Chile’s defence budget, hampered by economic challenges and the pandemic, is projected to rebound and reach $2.6bn (17bn pesos) by 2028.

With the election of President Gabriel Boric and improved economic conditions, the country’s NavyAir Force, and Army are expected to witness increased spending, embracing modernisation and strengthening strategic alliances.

Stabilising defence budget

Chile’s defence budget has experienced a turbulent journey in recent years. GlobalData’s “Chile Defense Market 2023-2028” report highlights the fluctuations, with the budget peaking at $2.5bn in 2019 and declining to $2.2bn in 2020 due to Covid-19 and the repeal of the Copper Laws.

However, with the election of President Gabriel Boric and economic recovery, the defence budget is set to stabilise and grow, reaching $2.6bn by 2028.

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By GlobalData

Driving factors of defence expenditure

Various key factors influence the rise in defence spending. Firstly, Chile is actively committed to peacekeeping missions and humanitarian efforts, necessitating a modern and effective military. Additionally, the country faces internal security threats and territorial disputes, reinforcing the importance of maintaining a strong defence force.

Modernisation efforts to replace ageing equipment, including submarinesamphibious ships, and UAVs, also increase spending.

Strategic alliances and geopolitical impact

Chile’s defence strategy involves forging strategic alliances with international organisations such as the UN and regional entities like the Organization of American States (OAS) and the Pacific Alliance. 

The country’s relations with major players like the EU, China, and the United States further influence defence decisions and acquisitions, fostering cooperation and technological exchange. Chile and Spain recently explored new areas of collaboration in the cyber defence and defence industry this year.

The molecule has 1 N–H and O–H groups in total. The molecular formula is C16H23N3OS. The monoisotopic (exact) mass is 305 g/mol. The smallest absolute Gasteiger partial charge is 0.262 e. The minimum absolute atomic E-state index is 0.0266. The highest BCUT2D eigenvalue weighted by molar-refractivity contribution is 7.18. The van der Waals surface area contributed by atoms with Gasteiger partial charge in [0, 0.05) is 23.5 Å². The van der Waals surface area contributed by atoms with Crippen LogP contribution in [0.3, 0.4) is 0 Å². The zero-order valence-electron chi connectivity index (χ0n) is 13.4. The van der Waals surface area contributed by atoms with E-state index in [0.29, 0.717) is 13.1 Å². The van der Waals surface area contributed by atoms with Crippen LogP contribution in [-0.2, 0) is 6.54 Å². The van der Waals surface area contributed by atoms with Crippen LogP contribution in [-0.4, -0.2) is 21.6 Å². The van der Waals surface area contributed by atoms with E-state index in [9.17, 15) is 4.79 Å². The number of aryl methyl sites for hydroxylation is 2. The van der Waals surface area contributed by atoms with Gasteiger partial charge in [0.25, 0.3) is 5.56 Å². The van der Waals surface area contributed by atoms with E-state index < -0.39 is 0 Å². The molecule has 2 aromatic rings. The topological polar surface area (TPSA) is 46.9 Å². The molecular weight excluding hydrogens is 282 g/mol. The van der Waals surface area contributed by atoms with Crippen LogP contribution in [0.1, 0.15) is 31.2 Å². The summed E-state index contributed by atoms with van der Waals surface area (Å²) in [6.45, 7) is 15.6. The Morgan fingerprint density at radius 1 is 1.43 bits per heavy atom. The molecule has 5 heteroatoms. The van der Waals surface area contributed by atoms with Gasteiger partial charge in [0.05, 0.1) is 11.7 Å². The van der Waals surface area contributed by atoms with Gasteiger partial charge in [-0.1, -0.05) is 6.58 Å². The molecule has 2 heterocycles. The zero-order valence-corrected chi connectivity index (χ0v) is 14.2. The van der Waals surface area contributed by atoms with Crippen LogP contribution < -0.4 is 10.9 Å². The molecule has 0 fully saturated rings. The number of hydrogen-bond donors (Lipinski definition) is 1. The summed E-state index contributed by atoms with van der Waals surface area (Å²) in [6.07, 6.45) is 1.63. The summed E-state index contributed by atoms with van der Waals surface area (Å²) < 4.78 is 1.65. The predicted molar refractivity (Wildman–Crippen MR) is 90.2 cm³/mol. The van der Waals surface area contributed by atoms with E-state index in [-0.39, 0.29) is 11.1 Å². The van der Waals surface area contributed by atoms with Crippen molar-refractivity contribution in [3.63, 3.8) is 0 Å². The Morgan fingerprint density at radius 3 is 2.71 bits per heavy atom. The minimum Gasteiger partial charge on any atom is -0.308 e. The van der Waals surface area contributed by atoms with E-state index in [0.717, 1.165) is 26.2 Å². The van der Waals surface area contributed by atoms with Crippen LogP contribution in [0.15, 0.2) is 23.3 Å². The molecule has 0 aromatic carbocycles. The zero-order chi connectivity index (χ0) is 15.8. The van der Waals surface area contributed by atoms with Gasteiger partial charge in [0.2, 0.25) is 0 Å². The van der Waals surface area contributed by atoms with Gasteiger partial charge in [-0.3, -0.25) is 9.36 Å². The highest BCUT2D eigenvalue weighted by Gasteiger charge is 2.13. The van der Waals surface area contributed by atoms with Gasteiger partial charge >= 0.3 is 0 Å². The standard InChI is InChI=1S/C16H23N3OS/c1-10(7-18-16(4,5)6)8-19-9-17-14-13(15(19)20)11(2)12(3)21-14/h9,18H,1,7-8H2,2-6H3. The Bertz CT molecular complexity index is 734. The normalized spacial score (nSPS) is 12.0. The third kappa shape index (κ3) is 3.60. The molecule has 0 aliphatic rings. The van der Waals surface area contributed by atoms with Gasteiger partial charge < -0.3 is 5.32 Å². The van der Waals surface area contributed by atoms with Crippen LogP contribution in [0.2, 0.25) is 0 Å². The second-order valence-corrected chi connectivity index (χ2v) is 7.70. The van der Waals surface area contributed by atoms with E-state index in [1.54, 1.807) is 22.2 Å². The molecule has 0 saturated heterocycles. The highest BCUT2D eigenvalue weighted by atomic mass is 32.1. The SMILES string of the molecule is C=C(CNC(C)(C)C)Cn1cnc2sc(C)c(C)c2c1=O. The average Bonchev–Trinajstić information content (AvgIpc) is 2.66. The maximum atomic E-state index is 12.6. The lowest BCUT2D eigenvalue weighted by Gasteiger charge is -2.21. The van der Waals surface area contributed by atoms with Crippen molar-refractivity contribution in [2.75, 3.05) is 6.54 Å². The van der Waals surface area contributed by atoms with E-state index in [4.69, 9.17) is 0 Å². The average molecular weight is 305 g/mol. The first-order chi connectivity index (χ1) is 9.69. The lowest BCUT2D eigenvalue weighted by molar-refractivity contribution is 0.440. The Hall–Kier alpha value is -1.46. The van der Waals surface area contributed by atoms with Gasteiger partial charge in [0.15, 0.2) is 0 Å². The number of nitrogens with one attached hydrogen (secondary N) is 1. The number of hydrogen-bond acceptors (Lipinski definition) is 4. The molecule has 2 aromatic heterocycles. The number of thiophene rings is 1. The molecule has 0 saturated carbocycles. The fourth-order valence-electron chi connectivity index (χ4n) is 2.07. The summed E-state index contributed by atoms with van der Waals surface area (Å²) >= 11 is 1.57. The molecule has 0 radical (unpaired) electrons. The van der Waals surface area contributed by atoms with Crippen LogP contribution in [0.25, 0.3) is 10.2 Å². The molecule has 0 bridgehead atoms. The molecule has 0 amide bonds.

Challenges and opportunities

Chile’s defence sector faces challenges and opportunities amidst political and economic changes. The recent repeal of the Copper Laws and the election of President Gabriel Boric presents a turning point for reforms in defence funding and procurement processes.

Challenges include limited coordination between the government and armed forces in procurement decisions, which the repeal of Copper Laws seeks to address by centralising decision-making.

Focus on modernisation

Chile’s defence market focuses on modernisation across its Navy, Air Force, and Army. Investments in submarine capabilities, naval logistics, and military transport vessels are underway, with the Chilean Navy leading efforts to strengthen maritime capabilities. The Air Force’s potential acquisition of the C-390 Millennium aircraft showcases the commitment to enhancing aerial capacities.

Chile’s defence market is poised for growth, driven by political stability, economic recovery, and modernisation initiatives. The Navy, Air Force, and Army are set to benefit from increased defence spending, enabling them to strengthen their capabilities and play an active role in international peacekeeping missions and humanitarian efforts.

Strategic alliances and geopolitical considerations will continue influencing Chile’s defence landscape, providing opportunities for investors and industry stakeholders in the evolving market.